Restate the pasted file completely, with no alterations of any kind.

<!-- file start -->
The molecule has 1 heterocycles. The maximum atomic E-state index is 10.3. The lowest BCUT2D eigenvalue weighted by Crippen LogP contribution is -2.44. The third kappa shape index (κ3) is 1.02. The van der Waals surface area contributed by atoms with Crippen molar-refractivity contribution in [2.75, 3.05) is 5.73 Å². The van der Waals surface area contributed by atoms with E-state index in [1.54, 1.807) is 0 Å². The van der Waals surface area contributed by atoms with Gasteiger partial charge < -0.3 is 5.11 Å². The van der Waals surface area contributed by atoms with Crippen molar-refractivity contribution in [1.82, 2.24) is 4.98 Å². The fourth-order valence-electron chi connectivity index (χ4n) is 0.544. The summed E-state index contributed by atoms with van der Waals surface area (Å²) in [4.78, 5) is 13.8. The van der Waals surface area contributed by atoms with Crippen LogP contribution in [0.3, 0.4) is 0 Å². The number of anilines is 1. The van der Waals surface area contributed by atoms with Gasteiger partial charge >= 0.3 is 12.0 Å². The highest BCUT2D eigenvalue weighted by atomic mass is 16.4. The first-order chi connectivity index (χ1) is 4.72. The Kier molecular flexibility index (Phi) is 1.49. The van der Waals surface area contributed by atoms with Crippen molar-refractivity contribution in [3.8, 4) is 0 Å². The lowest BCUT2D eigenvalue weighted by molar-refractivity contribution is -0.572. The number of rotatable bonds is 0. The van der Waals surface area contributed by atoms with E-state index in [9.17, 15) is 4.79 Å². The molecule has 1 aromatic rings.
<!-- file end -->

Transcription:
The molecule has 1 heterocycles. The maximum atomic E-state index is 10.3. The lowest BCUT2D eigenvalue weighted by Crippen LogP contribution is -2.44. The third kappa shape index (κ3) is 1.02. The van der Waals surface area contributed by atoms with Crippen molar-refractivity contribution in [2.75, 3.05) is 5.73 Å². The van der Waals surface area contributed by atoms with E-state index in [1.54, 1.807) is 0 Å². The van der Waals surface area contributed by atoms with Gasteiger partial charge < -0.3 is 5.11 Å². The van der Waals surface area contributed by atoms with Crippen molar-refractivity contribution in [1.82, 2.24) is 4.98 Å². The fourth-order valence-electron chi connectivity index (χ4n) is 0.544. The summed E-state index contributed by atoms with van der Waals surface area (Å²) in [4.78, 5) is 13.8. The van der Waals surface area contributed by atoms with Crippen LogP contribution in [0.3, 0.4) is 0 Å². The number of anilines is 1. The van der Waals surface area contributed by atoms with Gasteiger partial charge >= 0.3 is 12.0 Å². The highest BCUT2D eigenvalue weighted by atomic mass is 16.4. The first-order chi connectivity index (χ1) is 4.72. The Kier molecular flexibility index (Phi) is 1.49. The van der Waals surface area contributed by atoms with Crippen molar-refractivity contribution in [3.8, 4) is 0 Å². The lowest BCUT2D eigenvalue weighted by molar-refractivity contribution is -0.572. The number of rotatable bonds is 0. The van der Waals surface area contributed by atoms with E-state index in [9.17, 15) is 4.79 Å². The molecule has 1 aromatic rings.